people seem to know how to approach architecture development in the information systems arena. Unfortunately
many technologists and technicians believe that they already know the requirements, even though they have a
poor relationship with those who might express these requirements.

The results of taking a short cut in the requirements definition stages of an architecture development are
abundantly clear. When one looks around at many large corporate enterprises and at their information systems
infrastructure managers or applications teams, the relationship with the business community is often strained.
For many years the ‘business people’ have been complaining that the ‘information systems people’ are unable to
deliver what the business needs, and that ICT is a serious source of cost with very little tangible benefit to show
for it. The reason is simple: the business people are right. ICT vendor interests and technical innovations often
drive business systems development strategy, rather than it being driven by business needs. Those with
responsibility for architecture and technical strategy often fail to understand the business requirements because
they do not know how to do otherwise. Ignorance of architectural principles is commonplace.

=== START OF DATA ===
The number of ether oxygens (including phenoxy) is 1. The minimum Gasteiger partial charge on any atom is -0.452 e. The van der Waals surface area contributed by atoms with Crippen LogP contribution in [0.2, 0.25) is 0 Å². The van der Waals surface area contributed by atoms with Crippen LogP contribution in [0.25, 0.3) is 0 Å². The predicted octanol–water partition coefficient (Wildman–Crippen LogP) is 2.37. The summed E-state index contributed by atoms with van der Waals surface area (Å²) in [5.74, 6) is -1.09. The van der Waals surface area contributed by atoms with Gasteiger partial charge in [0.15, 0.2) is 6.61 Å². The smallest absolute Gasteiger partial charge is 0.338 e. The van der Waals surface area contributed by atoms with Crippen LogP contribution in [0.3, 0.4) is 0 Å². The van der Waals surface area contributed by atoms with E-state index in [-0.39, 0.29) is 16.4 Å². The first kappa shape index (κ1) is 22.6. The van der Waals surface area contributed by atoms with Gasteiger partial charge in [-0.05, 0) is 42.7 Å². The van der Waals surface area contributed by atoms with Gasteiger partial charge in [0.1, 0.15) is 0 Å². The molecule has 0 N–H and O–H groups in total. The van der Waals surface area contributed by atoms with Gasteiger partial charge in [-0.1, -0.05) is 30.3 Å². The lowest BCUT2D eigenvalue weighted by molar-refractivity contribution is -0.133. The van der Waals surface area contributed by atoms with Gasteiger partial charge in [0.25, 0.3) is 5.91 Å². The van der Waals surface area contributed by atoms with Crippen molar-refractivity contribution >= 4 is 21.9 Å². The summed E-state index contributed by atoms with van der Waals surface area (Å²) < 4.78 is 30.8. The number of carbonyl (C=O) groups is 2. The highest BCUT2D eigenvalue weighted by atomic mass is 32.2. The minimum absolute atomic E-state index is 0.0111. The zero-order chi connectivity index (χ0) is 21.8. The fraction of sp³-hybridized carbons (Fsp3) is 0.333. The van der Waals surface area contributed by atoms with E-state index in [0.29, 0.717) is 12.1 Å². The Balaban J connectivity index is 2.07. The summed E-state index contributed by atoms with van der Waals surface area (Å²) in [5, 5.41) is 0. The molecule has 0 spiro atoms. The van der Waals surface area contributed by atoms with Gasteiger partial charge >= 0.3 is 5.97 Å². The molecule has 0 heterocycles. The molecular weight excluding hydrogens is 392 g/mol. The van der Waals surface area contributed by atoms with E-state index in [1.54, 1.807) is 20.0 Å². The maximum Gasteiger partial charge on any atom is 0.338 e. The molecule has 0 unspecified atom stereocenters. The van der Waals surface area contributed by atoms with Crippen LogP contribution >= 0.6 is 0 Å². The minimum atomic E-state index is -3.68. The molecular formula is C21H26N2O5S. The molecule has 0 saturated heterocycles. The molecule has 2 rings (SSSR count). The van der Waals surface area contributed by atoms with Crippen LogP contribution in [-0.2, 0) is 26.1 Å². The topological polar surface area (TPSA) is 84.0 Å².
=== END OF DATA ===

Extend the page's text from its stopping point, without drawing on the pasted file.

We describe here how to take a layered approach to security architecture development. Many of you will be
tempted to flip the pages to get to the end sections where some of the solutions can be found. You are in a hurry,
and whilst you know that this step-wise approach is correct, you simply do not have the time to linger on the
appetisers and starters – you need to get to the meat course. Well, be warned. There simply is no substitute for
doing architecture work the proper way. You may try to take short cuts, but your efforts will most likely result in
failure, which costs the business more money, delivers less benefit, and destroys the confidence that business
people may have in information and communications technology as the means to enable business development.

In the model presented here, the contextual architecture is concerned with:

What? The business, its assets to be protected (brand, reputation, etc.) and the business needs for
information security (security as a business enabler, secure electronic business, operational continuity and
stability, compliance with the law, etc.).

Why? The business risks expressed in terms of assets, goals, success factors and the threats, impacts and
vulnerabilities that put these at risk, driving the need for business security (brand protection, fraud
prevention, loss prevention, legal obligations, business continuity, etc.).

How? The business processes that require security (business interactions and transactions, business
communications, etc.).

Who? The organisational aspects of business security (management structures, supply chain structures,
out-sourcing relationships, strategic partnerships).

Where? The business geography and location-related aspects of business security (the global village